Kenya

AIDS activists battle tax increase on medicines

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NAIROBI, 5 April 2011 (PLUSNEWS) - Kenyan AIDS activists are furious about a plan by the government to implement a 2 percent tax increase on medicines, which they say will hurt poor people living with HIV.

In November 2010, Kenya's Minister for Medical Services issued a gazette notice imposing the new tax on drugs to help fund the Pharmacy and Poisons Board, the government body mandated to regulate drugs in the country. The Kenya Revenue Authority already collects a 2.75 percent tax on medicines.

"When you increase taxes on essential drugs, it will push up their costs because manufacturers and importers will pass that extra burden to consumers," said James Kamau, coordinator of the Kenya Treatment Access Movement. "The government cannot even put everybody on HIV treatment because they can't afford it, yet they are putting more tax on the same drugs they are unable to buy."

While the government provides free antiretroviral drugs to an estimated 400,000 people living with HIV, patients are expected to pay for medication to treat opportunistic infections.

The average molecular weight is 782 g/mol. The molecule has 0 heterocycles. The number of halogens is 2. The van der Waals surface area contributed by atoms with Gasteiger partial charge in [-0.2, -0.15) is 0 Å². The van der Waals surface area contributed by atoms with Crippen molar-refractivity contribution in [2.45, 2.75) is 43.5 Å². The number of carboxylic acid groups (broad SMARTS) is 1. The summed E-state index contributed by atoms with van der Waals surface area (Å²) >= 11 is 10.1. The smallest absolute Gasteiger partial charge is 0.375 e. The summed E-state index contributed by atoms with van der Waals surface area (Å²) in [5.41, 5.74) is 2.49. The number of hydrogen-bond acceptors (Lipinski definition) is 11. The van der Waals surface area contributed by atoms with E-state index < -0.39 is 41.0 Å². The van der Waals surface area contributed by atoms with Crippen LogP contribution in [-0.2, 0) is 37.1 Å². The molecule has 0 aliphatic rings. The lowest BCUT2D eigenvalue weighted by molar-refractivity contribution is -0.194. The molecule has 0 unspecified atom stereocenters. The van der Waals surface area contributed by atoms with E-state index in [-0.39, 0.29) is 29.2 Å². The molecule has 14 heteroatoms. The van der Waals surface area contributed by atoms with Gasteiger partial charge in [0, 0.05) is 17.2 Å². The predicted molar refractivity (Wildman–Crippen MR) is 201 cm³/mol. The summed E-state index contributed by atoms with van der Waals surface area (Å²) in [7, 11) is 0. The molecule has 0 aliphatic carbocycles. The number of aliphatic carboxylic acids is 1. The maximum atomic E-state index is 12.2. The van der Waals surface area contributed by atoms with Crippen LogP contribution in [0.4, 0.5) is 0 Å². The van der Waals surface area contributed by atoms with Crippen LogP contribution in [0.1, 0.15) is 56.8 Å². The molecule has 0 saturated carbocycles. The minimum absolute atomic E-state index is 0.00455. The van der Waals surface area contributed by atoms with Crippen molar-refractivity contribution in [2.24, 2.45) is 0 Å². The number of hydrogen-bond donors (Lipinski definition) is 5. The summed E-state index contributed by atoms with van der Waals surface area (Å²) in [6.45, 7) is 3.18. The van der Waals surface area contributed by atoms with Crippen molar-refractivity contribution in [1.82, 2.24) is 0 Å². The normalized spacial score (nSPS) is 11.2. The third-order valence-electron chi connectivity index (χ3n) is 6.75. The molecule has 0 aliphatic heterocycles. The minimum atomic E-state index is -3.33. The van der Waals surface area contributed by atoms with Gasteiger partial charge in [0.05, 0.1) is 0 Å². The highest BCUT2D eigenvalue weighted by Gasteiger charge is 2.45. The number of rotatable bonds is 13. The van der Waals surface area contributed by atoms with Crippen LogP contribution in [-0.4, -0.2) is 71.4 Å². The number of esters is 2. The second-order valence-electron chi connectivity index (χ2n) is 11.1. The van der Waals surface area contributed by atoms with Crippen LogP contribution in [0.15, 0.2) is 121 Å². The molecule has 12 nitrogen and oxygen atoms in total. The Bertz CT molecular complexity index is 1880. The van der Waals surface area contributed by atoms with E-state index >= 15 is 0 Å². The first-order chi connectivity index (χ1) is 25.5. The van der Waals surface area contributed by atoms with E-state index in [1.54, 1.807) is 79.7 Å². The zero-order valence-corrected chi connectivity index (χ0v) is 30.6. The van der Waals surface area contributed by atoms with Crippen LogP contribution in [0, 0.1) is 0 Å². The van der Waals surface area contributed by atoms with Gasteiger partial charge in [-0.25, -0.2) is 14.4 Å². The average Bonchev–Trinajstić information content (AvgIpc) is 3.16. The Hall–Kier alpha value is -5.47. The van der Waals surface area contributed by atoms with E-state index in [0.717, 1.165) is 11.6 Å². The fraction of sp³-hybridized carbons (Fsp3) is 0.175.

The activists have gone to court to block the government from effecting the new tax on the grounds that the minister lacks the authority to levy taxes. The High Court has stopped the government from putting the new tax into effect until the case is determined.

The Pharmacy and Poisons Board has offered to reduce the tax from 2 percent to 0.75 percent, a proposal the lobbyists have rejected.

"We need money to fund certain operations within the Ministry of Health and other sectors of health, so we hope that those opposed to new taxes will understand the need for them," said Kazungu Kambi, Assistant Minister of Medical Services. "We are constantly looking for ways to get money to supplement what we get from the Ministry of Finance and what we get from donors. We have proposals for raising more money which are being discussed at various levels."

In 2009, the government came up with a Health Financing Strategy that proposed, among other things, the removal of user fees at government facilities. However, inadequate funding means the strategy has yet to be implemented.

While activists agree that the health sector needs to be better funded, they say raising the cost of medicines is not the way to do it. "There are many luxury commodities that can be taxed to get more money to fund the health sector without making life unnecessarily difficult for Kenyans who are already overburdened by the spending they have to incur to seek medical services," said Kamau.

"Instead of increased taxes on medicines which Kenyans so much need, the government should increase budgetary allocations to the health sector to cushion Kenyans from high costs of healthcare," he added.

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